Artificial Intelligence Meets 3-D Imaging Prostate Biopsy
Did you ever shop for a dozen eggs and open the carton to make sure none are cracked? After assessing they’re all intact, that’s as far as your inspection goes. Now imagine you had x-ray vision, and you could see all 12 yolks in their 3-dimensional glory. You would know if each egg is perfect, or if there were any unusually small or misshaped centers. What an inspection that would be!
AI and imaging collaboration
A new research collaboration between Case Western Reserve (CWR) University’s Center for Computational Imaging and Personalized Diagnostics (CCIPD) and a University of Washington (UW) team of bioengineers are exploring a combination of Artificial Intelligence (AI) and 3-D imaging of prostate biopsy tissue in hopes of accomplishing a faster, more precise way to identify the aggression level of a patient’s prostate cancer (PCa). By doing so, they would enable doctors to quickly match patients with appropriate treatments. In turn, this can increase success rates.
The UW team, together with their leader Professor Jonathan Liu, advanced 3-D imaging of biopsy samples by using an open-top light sheet microscope that can nondestructively image an intact tissue sample, from which a computer can generate 3-D cellular depictions. The CWR researchers were involved in using AI to predict PCa aggression. The successful results of collaborative tests on actual biopsy samples were published in December, 2021.[i] Professor Liu stated, “We show for the first time that compared to traditional pathology — where a small fraction of each biopsy is examined in 2D on microscope slides — the ability to examine 100% of a biopsy in 3D is more informative and accurate.”[ii]
One member of the combined research team is my colleague Anant Madabhushi, PhD, who directs CWR’s CCIPD. I have tremendous respect for the investigational work he leads in AI, Machine Learning and Deep Learning. Based on their early research, his joint team with Professor Liu has now been awarded a 5-year $3.1 million grant by the National Institutes of Health, and I congratulate them.
It has been my privilege to have worked with Dr. Madabhushi in developing AI applications for PCa diagnostics, including publication and presentation of four papers:
- Toth R, Sperling D, Madabhushi A. Quantifying Post- Laser Ablation Prostate Therapy Changes on MRI via a Domain-Specific Biomechanical Model: Preliminary Findings,[iii] an AI-based model to quantify mpMRI-revealed tissue changes in the prostate after Focal Laser Ablation (FLA).
- Viswanath S, Toth R, Rusu M, Sperling D, Lepor H, Futterer J, Madabhushi A. Quantitative Evaluation of Treatment Related Changes on Multi-Parametric MRI after Laser Interstitial Thermal Therapy of Prostate Cancer[iv], a presentation on a way to identify mpMRI markers, particularly T2 weighted MRI, of favorable treatment response and predict long-term outcomes.
- Viswanath S, Toth R, Rusu M, Sperling D, Lepor H, Futterer J, Madabhushi A. Identifying Quantitative In Vivo Multi-Parametric MRI Features for Treatment Related Changes after Laser Interstitial Thermal Therapy of Prostate Cancer.[v] This 2014 published paper is a more developed and specific version of the above.
- Toth R, Ribault J, Gentile J, Sperling D, Madabhushi A. Simultaneous Segmentation of Prostatic Zones Using Active Appearance Models With Multiple Coupled Levelsets.[vi] This paper presents an improved algorithm that can be used in the training phase of deep learning for image recognition.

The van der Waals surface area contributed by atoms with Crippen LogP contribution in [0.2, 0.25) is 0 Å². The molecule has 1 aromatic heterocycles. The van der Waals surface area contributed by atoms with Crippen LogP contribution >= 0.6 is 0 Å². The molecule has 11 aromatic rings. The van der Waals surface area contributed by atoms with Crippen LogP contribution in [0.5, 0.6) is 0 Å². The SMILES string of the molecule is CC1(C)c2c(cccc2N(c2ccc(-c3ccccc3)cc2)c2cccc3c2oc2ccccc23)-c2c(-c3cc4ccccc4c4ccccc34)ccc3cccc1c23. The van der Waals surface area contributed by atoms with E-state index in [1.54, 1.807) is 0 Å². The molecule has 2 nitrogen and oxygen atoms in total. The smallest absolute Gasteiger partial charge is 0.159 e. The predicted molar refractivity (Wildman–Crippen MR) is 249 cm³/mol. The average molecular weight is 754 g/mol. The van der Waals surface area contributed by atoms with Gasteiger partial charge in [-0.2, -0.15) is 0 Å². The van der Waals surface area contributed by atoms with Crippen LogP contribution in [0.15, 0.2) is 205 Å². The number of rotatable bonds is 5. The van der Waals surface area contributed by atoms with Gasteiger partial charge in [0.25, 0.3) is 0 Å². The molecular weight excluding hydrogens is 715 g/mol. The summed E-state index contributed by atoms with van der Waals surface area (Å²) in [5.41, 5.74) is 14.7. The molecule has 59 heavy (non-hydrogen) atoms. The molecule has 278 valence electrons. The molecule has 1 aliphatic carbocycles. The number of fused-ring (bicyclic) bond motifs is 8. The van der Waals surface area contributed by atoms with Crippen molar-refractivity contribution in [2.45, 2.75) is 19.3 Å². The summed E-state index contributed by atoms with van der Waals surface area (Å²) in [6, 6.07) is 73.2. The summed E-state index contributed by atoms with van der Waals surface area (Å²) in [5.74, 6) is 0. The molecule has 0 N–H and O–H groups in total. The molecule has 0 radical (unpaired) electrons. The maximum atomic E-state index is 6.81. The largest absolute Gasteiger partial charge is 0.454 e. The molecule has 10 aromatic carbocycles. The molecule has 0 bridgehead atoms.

It’s thrilling to be in the forefront of PCa diagnostics augmented by AI. It’s an honor to be a pioneer alongside Dr. Madabhushi and his team, and to be able to bring AI innovation into our services at the Sperling Prostate Center. I hope you will take time to explore our blogs that are dedicated to Artificial Intelligence in Medicine. We have many topics, and want to share our excitement with you.
NOTE: This content is solely for purposes of information and does not substitute for diagnostic or medical advice. Talk to your doctor if you are experiencing pelvic pain, or have any other health concerns or questions of a personal medical nature.
[i] Xie W, Reder NP, Koyuncu C, Leo P et al. Prostate Cancer Risk Stratification via Nondestructive 3D Pathology with Deep Learning-Assisted Gland Analysis. Cancer Res. 2022 Jan 15;82(2):334-345.
[ii] McQuate, Sarah. “3D Imaging Method may Help Doctors Better Determine Prostate Cancer Aggressiveness.” UW News, Dec. 9, 2021. https://www.washington.edu/news/2021/12/09/3d-imaging-method-may-help-doctors-better-determine-prostate-cancer-aggressiveness
[iii] Toth R, Sperling D, Madabhushi A. Quantifying Post- Laser Ablation Prostate Therapy Changes on MRI via a Domain-Specific Biomechanical Model: Preliminary Findings. PLoS ONE. 2016 Apr; 11(4): e0150016. DOI: 10.1371/journal.pone.0150016
[iv] Viswanath S, Toth R, Rusu M, Sperling D, Lepor H, Futterer J, Madabhushi A. Quantitative Evaluation of Treatment Related Changes on Multi-Parametric MRI after Laser Interstitial Thermal Therapy of Prostate Cancer. Proceedings – Society of Photo-Optical Instrumentation Engineers. 2013 Mar; 8671:86711F. DOI: 10.1117/12.2008037
[v] Viswanath S, Toth R, Rusu M, Sperling D, Lepor H, Futterer J, Madabhushi A. Identifying Quantitative In Vivo Multi-Parametric MRI Features For Treatment Related Changes after Laser Interstitial Thermal Therapy of Prostate Cancer. Neurocomputing. 2014 Nov 20; 144: 13-23. DOI: 10.1016/j.neucom.2014.03.065
[vi] Toth R, Ribault J, Gentile J, Sperling D, Madabhushi A. Simultaneous Segmentation of Prostatic Zones Using Active Appearance Models With Multiple Coupled Levelsets. Computer Vision and Image Understanding. 2013 Aug; 117(9):1051-1060. DOI: 10.1016/j.cviu.2012.11.013
- Artificial Intelligence